Lori B. Williams, MPA, is an associate director of marketing for University of Utah Health. For the past 15 years, she has worked in marketing and communications in the health care and education industries. She has created and lead successful marketing and communications campaigns, which include the rebrand initiative for U of U Health, Breast Assured, Vas Madness and #UtahCares. Lori, a Cali girl, is a transplant to Utah. She began and built her career foundation at Salt Lake Community College. You can find her on the ski slopes in the winter and spending quality time with her husband and lively two sons, which are her pride and joy. She is a fro-yo fanatic, adventure seeker and enjoys helping and learning from others.

On November 19, the Salt Lake Chamber will recognize Lori B. Williams as a 2021 Pathfinder Award recipient at the Women & Business Conference and ATHENA Awards Luncheon. This award is given to community leaders who “create new paths” and promote the development and recognition of women in business.

We asked her a handful of questions to get to know her a little better:

  1. What are you passionate about? I am passionate about helping others and improving the world we live in.
  2. What has been your favorite marketing and communications campaign at the University of Utah Health and why? We rebranded University of Utah Health in 2017, it was no easy undertaking with 23,000 + employees. There were so many areas and individuals to collaborate with and I enjoyed getting to build relationships and work with people I hadn’t in the past. The campaign theme was “There’s Only One You”, highlighting and sharing individuals making a difference in taking care themselves and each other through everyday actions may they big or small of helping someone change a tire, dropping off a plate of cookies to a neighbor or friend, it’s who we are as a state of Utah, serving and loving each other. To learn more about the campaign, visit U of U Health on Youtube.
  3. What is your most rewarding professional experience? One of the most rewarding professional experiences is being able to support and learn from other women in all roles. I enjoy seeing them continue to progress personally and professionally. I strive to be a leader who keeps women in the workplace, progressing in their personal lives and professional careers. Below is a quote from Taelor Rimer, a colleague of Lori. “Great managers are the key to building better workplaces and Lori is an awesome example of that. Not only has she supported me professionally, but also personally. She’s a huge advocate for women in the workplace and has supported many team members who aren’t even on her direct report. Her advocacy and support of great women in the workforce is something to be celebrated and I feel very lucky I get to work alongside her!”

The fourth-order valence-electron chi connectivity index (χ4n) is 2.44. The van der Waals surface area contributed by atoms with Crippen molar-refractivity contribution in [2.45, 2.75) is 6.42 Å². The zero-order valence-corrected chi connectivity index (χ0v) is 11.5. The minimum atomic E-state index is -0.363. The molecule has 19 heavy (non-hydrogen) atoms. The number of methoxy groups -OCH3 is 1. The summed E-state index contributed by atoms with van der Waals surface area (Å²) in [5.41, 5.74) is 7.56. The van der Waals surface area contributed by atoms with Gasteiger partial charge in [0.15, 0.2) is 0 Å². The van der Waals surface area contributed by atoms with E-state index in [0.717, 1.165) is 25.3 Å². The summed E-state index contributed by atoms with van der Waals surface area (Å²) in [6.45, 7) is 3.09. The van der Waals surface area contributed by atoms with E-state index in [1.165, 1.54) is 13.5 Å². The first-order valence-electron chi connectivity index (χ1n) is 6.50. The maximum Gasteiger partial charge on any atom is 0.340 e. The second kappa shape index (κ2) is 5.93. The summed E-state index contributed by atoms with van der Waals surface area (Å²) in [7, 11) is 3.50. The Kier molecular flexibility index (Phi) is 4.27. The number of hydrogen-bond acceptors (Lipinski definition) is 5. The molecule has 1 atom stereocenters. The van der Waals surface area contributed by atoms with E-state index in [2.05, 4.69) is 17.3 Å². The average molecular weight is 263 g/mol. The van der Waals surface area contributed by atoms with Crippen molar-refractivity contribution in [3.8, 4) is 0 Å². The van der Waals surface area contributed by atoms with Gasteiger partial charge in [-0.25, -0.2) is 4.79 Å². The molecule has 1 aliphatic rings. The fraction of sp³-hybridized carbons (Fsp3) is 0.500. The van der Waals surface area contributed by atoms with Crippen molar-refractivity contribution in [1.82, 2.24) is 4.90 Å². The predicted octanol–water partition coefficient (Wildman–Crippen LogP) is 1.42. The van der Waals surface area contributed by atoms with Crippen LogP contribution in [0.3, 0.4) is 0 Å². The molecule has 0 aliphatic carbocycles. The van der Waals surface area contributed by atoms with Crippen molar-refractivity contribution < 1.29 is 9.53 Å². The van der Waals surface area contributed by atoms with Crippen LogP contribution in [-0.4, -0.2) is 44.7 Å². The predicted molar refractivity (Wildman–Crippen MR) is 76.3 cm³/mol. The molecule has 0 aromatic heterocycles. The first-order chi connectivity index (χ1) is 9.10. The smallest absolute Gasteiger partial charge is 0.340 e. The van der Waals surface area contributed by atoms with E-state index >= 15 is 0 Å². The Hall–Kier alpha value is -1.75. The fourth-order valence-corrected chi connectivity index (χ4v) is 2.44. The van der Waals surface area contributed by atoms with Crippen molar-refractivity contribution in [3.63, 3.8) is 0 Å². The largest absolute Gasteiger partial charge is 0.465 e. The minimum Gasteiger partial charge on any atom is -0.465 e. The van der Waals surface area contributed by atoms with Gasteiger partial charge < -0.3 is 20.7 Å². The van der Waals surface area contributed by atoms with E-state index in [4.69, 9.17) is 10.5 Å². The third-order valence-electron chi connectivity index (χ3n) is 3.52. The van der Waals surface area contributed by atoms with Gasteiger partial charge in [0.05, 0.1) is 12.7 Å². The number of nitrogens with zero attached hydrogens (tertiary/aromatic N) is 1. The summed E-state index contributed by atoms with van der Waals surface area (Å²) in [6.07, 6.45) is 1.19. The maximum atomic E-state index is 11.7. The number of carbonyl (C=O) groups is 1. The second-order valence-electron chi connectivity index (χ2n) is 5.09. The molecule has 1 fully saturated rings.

4. What do you see as the biggest challenge women face in business today? How do you think it can be overcome? A poll by the Thomson Reuters Foundation finds that work-life balance and the gender pay gap lead the list of critical concerns for women in the leading economies of the developed world. There are many challenges women face in business today from work-life balance, equal pay, motherhood-children and career, harassment, office politics, career opportunities, to name a few. I look at these challenges as opportunities and believe it starts with each of us being aware and trying to daily improve by first taking the time to educate yourself to understand and then do something. Helping improve the situation in any of these challenges through mentorship, advocacy, and being a leader who supports other women. I am optimistic things are better than when my grandmother was a pharmacist, widower and raising my father on her own and they will get better, but we can’t just sit on the sideline and do nothing.
  5. What does having grit and grace mean to you? The theme of the conference of Growth, Grit and Grace to me means to never give up and do your best no matter what comes your way. My grandmother, Margaret Ellen Bonham was an example of growth, grit and grace. My grandfather unexpectedly passed away when my father was 1 ½ years old. I can’t imagine what she went through during that time and in her lifetime, but she didn’t give up, she strived to grow and progress. She believed in herself as a mother, daughter, aunt, friend, and grandmother. My grandmother continued to provide for her and my father as a pharmacist along with owning the local drugstore. This I know was no easy road. Growing yourself and others takes effort and time, it isn’t easy and doesn’t come as quickly as you sometimes like. However, with time things will always work out how they should. Grit is having courage and the ability to show the strength of your character. For me it’s someone who is passionate, hard working and keeps their word. As Mother Teresa said “Your true character is most accurately measured by how you treat those who can do “nothing” for you.” Grace to me is being respectful, kind, and supportive, not expecting anything in return.  I believe it’s about investing and helping others; we can do so much together.
  6. What advice would you give to aspiring women leaders? There’s a lot going on in the world, things are always changing. I believe it’s important we don’t forget the basics of trust, hard-work, respect, and kindness. These values go a long way and believe we need to always demonstrate. I would encourage and inspire others by keeping myself accountable in helping others. I am passionate about establishing connected relationships and helping others in doing the right thing. Don’t give up if there’s an opportunity, take it, learn, listen, and work hard and don’t let fear get in the way, you can do anything you put your mind to.